What Are Learning Modalities?

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Dana Stahl, a learning specialist and educational consultant, will address educational questions and concerns that parents may have regarding their children’s academic development and progress in school. Topics can center on how to handle homework dilemmas to what questions to ask at a CSE meeting. Questions can range from “How best do parents advocate for their children?” to “How do parents interpret formal tests that have been administered?” to “What schools and colleges are right for my child?”

Readers can write to Dana at dana@educationalalternativesllc.com. Dana will respond to one reader’s question a month. Dana hopes that her response will alleviate parents’ concerns and offer useful educational advice.

What are learning modalities and how do they help children to integrate and assimilate information when learning a new concept or task?

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Learning modalities are the visual, auditory or kinesthetic ways in which we learn. Each of us has a preferred way of learning a concept or a task. We are, in essence, visual, auditory or kinesthetic learners. Some people learn best by watching, some by listening and others by actively participating in specific tasks being presented. The concept of learning modalities remains the same whether a person is learning how to make a batch of brownies, ski down steep slopes or change a tire. We each have a preference to watch, listen or actively participate in what we are being taught.

Typically, people favor one modality over another. However, students who are both visual and auditory learners have an easier time in school, as classes tend to be lecture-based with visual components that augment specific lessons.  Educators are aware that children favor one modality over another and often incorporate a multi-modality approach to their lessons through differential instruction.

The VAKT approach to teaching (visual, auditory, kinesthetic and tactile) allows educators to tap into their students’ preferred learning modality while simultaneously helping them to integrate and assimilate new concepts and tasks.  A VAKT approach to teaching, for example, includes students being presented with a vocabulary word (visual), while hearing their teacher say the vocabulary word (auditory). Students then “sky write” the word that has been written for them and feel the movement of their hands in conjunction with the touch of pen to paper (kinesthetic and tactile).

The rationale behind the VAKT method in the above example is that by including as many senses as possible students are being given additional sensory experiences or cues to help them learn the vocabulary word being presented. If students are weak in one or two modalities, the other modalities help to convey the necessary information.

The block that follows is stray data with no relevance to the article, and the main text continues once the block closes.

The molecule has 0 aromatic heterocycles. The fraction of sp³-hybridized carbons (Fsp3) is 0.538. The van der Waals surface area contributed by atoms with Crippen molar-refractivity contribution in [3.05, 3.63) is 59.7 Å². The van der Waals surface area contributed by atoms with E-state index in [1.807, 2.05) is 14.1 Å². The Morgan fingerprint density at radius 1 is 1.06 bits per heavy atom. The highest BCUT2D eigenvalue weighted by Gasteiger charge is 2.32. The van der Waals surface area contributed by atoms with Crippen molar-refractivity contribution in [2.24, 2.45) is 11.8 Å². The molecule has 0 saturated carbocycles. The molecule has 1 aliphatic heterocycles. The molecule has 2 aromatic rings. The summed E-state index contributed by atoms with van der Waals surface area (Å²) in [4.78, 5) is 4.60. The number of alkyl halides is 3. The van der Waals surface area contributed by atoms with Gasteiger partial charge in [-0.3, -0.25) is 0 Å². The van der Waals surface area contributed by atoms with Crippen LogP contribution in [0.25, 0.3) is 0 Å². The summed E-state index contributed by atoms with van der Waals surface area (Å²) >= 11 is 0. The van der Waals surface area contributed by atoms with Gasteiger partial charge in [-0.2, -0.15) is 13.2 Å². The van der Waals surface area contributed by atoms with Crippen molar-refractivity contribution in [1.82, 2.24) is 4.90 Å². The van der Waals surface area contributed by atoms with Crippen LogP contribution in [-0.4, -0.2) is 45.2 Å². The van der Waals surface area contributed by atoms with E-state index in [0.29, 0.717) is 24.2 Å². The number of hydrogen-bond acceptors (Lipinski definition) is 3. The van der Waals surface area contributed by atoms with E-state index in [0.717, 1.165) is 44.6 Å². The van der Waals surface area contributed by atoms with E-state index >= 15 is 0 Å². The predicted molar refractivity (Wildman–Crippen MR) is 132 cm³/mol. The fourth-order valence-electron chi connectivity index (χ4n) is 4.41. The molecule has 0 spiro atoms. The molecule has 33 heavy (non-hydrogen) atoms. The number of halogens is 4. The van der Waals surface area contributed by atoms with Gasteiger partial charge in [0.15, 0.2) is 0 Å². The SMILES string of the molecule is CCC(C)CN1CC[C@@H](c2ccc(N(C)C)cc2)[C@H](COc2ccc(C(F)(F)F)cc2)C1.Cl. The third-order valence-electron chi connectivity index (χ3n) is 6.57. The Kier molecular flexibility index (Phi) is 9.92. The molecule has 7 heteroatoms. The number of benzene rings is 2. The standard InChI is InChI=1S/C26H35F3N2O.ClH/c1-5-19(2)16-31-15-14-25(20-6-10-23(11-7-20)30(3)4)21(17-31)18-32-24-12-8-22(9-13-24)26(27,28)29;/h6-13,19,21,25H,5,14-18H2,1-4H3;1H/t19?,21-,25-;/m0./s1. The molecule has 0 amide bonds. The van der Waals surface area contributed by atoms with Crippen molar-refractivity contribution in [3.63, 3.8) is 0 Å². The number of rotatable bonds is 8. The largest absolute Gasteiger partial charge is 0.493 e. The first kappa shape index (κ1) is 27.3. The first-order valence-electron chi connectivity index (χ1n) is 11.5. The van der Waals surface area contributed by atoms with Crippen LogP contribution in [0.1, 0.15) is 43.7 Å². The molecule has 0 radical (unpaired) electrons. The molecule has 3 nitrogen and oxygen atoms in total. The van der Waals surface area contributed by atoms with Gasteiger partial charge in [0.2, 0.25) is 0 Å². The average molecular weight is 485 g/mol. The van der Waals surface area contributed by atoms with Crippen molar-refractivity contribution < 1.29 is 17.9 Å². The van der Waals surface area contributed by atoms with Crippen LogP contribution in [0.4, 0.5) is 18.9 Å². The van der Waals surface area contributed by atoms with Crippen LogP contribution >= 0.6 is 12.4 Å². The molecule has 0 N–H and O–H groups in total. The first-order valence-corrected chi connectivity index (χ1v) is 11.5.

In young children, tactile stimulation associated with visual stimuli can enhance reading readiness.  Some reading clinicians see reading as a visual-motor skill, and not only as a visual discrimination skill. For example, children respond faster to learning their letter sounds when they work with sandpaper letters, rather than smooth painted letters.

VAKT skills also assist in learning basic computational skills, as well as counting.  Educational theorists have discovered that providing objects to manipulate and demonstrate problem solutions improved children’s computational performance.  Finger counting, for instance, is part of many arithmetic programs.

Touching and moving objects without appropriate verbal accompaniment are not sufficient. Nor is verbally saying the numbers in order without understanding the corresponding verbal- motor performance. However, once a coordinated verbal-motor repertoire is learned, then it is appropriate for the verbal component alone to be extended meaningfully.  For example, after children have learned to count 10 objects, just a verbal response in counting to 20 will be sufficient.

If your children demonstrate a particular strength or weakness with regard to their learning modalities, it is appropriate to inform their teachers because it is easier to learn a new concept or task when presented from a modality of strength.  If you want to know more about your child’s learning modality, have the Swassing-Barbe Modality Index administered to identify the child’s modality preference. When you understand how your child learns best, your child can then be given this information to self-advocate to the point of saying to a teacher, “Please show me, tell, me, let me try it,” when presented with a new concept or task.

Dana’s educational consultant practice focuses on assessment, advocacy and school placement for students with learning disabilities and social-emotional challenges (educationalalternativesllc.com).

The opinions expressed herein are the writer's alone, and do not reflect the opinions of TAPinto.net or anyone who works for TAPinto.net. TAPinto.net is not responsible for the accuracy of any of the information supplied by the writer.

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